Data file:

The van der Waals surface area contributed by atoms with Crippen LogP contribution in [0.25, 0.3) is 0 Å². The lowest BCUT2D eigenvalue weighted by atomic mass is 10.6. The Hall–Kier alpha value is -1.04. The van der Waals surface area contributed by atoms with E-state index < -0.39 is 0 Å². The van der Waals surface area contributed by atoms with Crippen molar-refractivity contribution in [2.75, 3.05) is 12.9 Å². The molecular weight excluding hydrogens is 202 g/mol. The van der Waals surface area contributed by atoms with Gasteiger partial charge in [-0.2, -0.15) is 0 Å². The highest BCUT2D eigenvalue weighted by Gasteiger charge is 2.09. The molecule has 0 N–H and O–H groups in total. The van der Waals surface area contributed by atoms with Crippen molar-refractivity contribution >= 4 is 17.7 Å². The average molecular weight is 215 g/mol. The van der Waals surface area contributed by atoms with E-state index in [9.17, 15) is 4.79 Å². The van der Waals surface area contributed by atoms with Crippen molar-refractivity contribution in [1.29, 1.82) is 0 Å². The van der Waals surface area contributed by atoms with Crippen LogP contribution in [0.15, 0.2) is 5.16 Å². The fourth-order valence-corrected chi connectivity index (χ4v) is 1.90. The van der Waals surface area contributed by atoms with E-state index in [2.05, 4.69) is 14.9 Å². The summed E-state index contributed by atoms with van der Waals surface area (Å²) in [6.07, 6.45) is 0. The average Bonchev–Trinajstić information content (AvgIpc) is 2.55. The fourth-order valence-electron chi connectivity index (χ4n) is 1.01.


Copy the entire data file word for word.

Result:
The van der Waals surface area contributed by atoms with Crippen LogP contribution in [0.25, 0.3) is 0 Å². The lowest BCUT2D eigenvalue weighted by atomic mass is 10.6. The Hall–Kier alpha value is -1.04. The van der Waals surface area contributed by atoms with E-state index < -0.39 is 0 Å². The van der Waals surface area contributed by atoms with Crippen molar-refractivity contribution in [2.75, 3.05) is 12.9 Å². The molecular weight excluding hydrogens is 202 g/mol. The van der Waals surface area contributed by atoms with Gasteiger partial charge in [-0.2, -0.15) is 0 Å². The highest BCUT2D eigenvalue weighted by Gasteiger charge is 2.09. The molecule has 0 N–H and O–H groups in total. The van der Waals surface area contributed by atoms with Crippen molar-refractivity contribution >= 4 is 17.7 Å². The average molecular weight is 215 g/mol. The van der Waals surface area contributed by atoms with E-state index in [9.17, 15) is 4.79 Å². The van der Waals surface area contributed by atoms with Crippen molar-refractivity contribution in [1.29, 1.82) is 0 Å². The van der Waals surface area contributed by atoms with Crippen LogP contribution in [0.15, 0.2) is 5.16 Å². The fourth-order valence-corrected chi connectivity index (χ4v) is 1.90. The van der Waals surface area contributed by atoms with E-state index in [2.05, 4.69) is 14.9 Å². The summed E-state index contributed by atoms with van der Waals surface area (Å²) in [6.07, 6.45) is 0. The average Bonchev–Trinajstić information content (AvgIpc) is 2.55. The fourth-order valence-electron chi connectivity index (χ4n) is 1.01.